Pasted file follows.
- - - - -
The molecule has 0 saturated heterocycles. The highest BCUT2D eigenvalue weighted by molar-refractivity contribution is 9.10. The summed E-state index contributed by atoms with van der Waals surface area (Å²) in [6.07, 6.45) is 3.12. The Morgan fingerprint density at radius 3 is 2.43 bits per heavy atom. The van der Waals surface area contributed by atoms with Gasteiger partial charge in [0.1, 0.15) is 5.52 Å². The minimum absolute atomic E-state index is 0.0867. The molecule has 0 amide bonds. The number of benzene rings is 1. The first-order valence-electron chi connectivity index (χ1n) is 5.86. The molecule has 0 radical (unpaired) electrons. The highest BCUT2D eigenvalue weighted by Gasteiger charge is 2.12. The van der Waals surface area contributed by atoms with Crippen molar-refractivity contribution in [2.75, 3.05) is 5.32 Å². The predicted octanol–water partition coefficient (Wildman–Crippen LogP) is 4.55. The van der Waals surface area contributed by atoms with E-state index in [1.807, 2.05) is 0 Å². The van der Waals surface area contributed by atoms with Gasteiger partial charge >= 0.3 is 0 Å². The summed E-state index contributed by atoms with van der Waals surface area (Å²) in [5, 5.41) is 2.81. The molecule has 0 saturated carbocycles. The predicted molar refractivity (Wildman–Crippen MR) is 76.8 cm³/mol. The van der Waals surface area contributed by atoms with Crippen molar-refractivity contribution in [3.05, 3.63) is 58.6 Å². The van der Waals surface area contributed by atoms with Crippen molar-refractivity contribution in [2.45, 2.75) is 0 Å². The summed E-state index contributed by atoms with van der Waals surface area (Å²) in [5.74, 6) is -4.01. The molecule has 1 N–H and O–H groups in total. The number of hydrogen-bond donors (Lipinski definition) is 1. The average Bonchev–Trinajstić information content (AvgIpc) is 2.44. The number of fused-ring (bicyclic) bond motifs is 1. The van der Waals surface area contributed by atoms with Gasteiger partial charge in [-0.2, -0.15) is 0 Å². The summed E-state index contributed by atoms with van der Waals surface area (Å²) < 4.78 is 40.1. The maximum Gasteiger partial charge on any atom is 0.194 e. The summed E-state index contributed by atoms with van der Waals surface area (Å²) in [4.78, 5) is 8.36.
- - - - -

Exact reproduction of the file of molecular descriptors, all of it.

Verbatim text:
The molecule has 0 saturated heterocycles. The highest BCUT2D eigenvalue weighted by molar-refractivity contribution is 9.10. The summed E-state index contributed by atoms with van der Waals surface area (Å²) in [6.07, 6.45) is 3.12. The Morgan fingerprint density at radius 3 is 2.43 bits per heavy atom. The van der Waals surface area contributed by atoms with Gasteiger partial charge in [0.1, 0.15) is 5.52 Å². The minimum absolute atomic E-state index is 0.0867. The molecule has 0 amide bonds. The number of benzene rings is 1. The first-order valence-electron chi connectivity index (χ1n) is 5.86. The molecule has 0 radical (unpaired) electrons. The highest BCUT2D eigenvalue weighted by Gasteiger charge is 2.12. The van der Waals surface area contributed by atoms with Crippen molar-refractivity contribution in [2.75, 3.05) is 5.32 Å². The predicted octanol–water partition coefficient (Wildman–Crippen LogP) is 4.55. The van der Waals surface area contributed by atoms with E-state index in [1.807, 2.05) is 0 Å². The van der Waals surface area contributed by atoms with Gasteiger partial charge >= 0.3 is 0 Å². The summed E-state index contributed by atoms with van der Waals surface area (Å²) in [5, 5.41) is 2.81. The molecule has 0 saturated carbocycles. The predicted molar refractivity (Wildman–Crippen MR) is 76.8 cm³/mol. The van der Waals surface area contributed by atoms with Crippen molar-refractivity contribution in [3.05, 3.63) is 58.6 Å². The van der Waals surface area contributed by atoms with Crippen molar-refractivity contribution in [2.45, 2.75) is 0 Å². The summed E-state index contributed by atoms with van der Waals surface area (Å²) in [5.74, 6) is -4.01. The molecule has 1 N–H and O–H groups in total. The number of hydrogen-bond donors (Lipinski definition) is 1. The average Bonchev–Trinajstić information content (AvgIpc) is 2.44. The number of fused-ring (bicyclic) bond motifs is 1. The van der Waals surface area contributed by atoms with Gasteiger partial charge in [-0.2, -0.15) is 0 Å². The summed E-state index contributed by atoms with van der Waals surface area (Å²) < 4.78 is 40.1. The maximum Gasteiger partial charge on any atom is 0.194 e. The summed E-state index contributed by atoms with van der Waals surface area (Å²) in [4.78, 5) is 8.36.